Judicial Review of Informal Statutory Interpretations: The Answer is Chevron Step Two, not Christensen or MeadAdministrative Law Review (2002)
AbstractThe U.S. Supreme Court has taken the wrong approach to review of informal statutory interpretations issued by administrative agencies. First in Christensen v. Harris County, then in United States v. Mead Corp., the Court created a cumbersome, unworkable regime under which courts must draw increasingly fine distinctions using impossibly vague standards. If courts are able to draw such fine distinctions, they will then, presumably with some frequency, issue binding statutory interpretations that usurp clearly delegated agency lawmaking authority. The net result is chaos--encouragement of extensive argument on the fine distinctions necessary to determine the applicable standard of review, inadequate attention to the substantive questions of statutory meaning, and direct conflict between judicial and executive authority. Unfortunately, to use metaphors appropriate to a gathering in Louisville, Kentucky, the horse has already left the barn. As with hoof and mouth disease, it seems likely that the infection will spread rapidly to the entire herd. Still, it behooves us to determine how to handle our livestock once the crisis has passed. That is to say, we need to articulate a sensible approach to judicial review of informal interpretations. Even if the particular approach suggested here is not adopted, the analysis should help identify the areas in which changes are needed to create a workable approach to judicial review of the substance of informal agency statements.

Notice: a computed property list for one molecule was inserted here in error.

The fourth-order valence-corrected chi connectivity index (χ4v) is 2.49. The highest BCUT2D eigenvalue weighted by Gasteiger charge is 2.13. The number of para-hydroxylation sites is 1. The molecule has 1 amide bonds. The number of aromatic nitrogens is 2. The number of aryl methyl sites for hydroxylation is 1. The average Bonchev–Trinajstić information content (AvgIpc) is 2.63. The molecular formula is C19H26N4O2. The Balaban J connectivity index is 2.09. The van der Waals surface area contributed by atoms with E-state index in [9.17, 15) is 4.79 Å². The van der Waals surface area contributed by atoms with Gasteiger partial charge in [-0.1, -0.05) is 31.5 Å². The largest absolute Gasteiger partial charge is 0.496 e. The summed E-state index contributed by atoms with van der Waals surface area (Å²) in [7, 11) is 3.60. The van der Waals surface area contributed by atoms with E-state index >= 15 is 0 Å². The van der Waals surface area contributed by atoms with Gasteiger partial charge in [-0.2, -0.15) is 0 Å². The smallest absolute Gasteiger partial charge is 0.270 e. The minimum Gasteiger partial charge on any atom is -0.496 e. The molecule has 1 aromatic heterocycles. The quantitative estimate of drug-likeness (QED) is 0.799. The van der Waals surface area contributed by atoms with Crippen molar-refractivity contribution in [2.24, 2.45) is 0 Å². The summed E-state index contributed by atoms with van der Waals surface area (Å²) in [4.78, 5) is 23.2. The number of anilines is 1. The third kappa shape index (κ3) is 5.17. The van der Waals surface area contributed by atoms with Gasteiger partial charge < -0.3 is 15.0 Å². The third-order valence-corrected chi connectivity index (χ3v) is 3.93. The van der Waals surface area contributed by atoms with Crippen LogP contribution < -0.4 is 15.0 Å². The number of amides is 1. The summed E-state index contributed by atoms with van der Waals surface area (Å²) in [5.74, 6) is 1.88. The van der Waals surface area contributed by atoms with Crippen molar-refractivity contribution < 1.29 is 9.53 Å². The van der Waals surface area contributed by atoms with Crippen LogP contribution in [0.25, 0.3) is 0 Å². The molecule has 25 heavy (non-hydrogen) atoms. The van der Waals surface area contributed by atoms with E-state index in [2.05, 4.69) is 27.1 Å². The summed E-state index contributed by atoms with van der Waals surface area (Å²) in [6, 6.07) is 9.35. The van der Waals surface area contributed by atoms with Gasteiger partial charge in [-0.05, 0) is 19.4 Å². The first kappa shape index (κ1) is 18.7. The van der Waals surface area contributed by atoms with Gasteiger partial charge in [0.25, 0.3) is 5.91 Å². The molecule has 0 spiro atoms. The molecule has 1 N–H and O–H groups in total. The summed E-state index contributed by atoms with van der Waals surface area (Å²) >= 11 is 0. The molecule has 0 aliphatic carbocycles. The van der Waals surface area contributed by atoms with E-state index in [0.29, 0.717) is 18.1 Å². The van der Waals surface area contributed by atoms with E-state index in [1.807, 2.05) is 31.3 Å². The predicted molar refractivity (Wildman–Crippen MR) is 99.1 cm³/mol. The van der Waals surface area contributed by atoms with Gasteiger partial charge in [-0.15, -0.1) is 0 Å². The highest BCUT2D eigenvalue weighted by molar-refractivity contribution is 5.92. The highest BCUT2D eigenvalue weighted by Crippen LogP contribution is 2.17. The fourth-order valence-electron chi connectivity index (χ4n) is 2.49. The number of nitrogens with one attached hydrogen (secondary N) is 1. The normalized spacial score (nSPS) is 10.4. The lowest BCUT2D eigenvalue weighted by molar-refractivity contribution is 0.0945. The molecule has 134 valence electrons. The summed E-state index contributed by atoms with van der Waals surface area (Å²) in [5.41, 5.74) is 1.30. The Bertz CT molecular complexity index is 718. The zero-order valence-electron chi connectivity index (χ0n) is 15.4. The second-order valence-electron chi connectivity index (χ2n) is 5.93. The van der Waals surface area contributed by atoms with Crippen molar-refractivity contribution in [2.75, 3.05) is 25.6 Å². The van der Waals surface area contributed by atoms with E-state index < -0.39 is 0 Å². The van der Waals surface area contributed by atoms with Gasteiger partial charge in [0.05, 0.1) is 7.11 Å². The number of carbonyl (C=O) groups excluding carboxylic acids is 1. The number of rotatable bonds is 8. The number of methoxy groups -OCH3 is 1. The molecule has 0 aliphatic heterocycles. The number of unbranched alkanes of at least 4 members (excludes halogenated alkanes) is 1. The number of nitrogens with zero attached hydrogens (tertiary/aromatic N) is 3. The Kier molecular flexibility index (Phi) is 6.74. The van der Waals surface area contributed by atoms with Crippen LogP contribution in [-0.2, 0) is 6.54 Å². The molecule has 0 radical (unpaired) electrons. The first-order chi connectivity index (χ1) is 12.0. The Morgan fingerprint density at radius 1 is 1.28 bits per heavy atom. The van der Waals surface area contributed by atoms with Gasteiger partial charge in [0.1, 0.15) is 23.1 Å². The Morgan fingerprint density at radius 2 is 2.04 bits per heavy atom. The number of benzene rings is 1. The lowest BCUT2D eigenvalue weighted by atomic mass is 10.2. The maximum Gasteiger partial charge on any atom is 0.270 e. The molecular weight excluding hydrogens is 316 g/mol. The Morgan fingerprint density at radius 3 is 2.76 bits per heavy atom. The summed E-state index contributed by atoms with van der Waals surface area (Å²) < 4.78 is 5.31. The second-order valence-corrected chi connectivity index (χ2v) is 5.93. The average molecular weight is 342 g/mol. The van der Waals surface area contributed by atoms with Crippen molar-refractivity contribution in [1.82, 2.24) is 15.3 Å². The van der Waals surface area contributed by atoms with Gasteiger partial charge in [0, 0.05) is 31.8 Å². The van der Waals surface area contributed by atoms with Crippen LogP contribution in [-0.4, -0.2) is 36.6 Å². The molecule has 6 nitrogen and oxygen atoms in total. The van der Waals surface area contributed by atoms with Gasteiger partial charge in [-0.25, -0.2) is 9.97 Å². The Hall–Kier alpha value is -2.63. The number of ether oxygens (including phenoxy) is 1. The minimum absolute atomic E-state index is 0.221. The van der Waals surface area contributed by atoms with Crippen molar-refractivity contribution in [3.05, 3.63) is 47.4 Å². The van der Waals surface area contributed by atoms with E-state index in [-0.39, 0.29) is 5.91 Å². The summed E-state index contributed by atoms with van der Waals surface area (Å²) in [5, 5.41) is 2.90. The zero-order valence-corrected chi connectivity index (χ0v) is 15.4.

- judicial review,
- statutory interpretations
Publication DateSpring 2002
Citation InformationWilliam S. Jordan, Judicial Review of Informal Statutory Interpretations: The Answer is Chevron Step Two, not Christensen or Mead, 54 Administrative Law Review 719 (2002).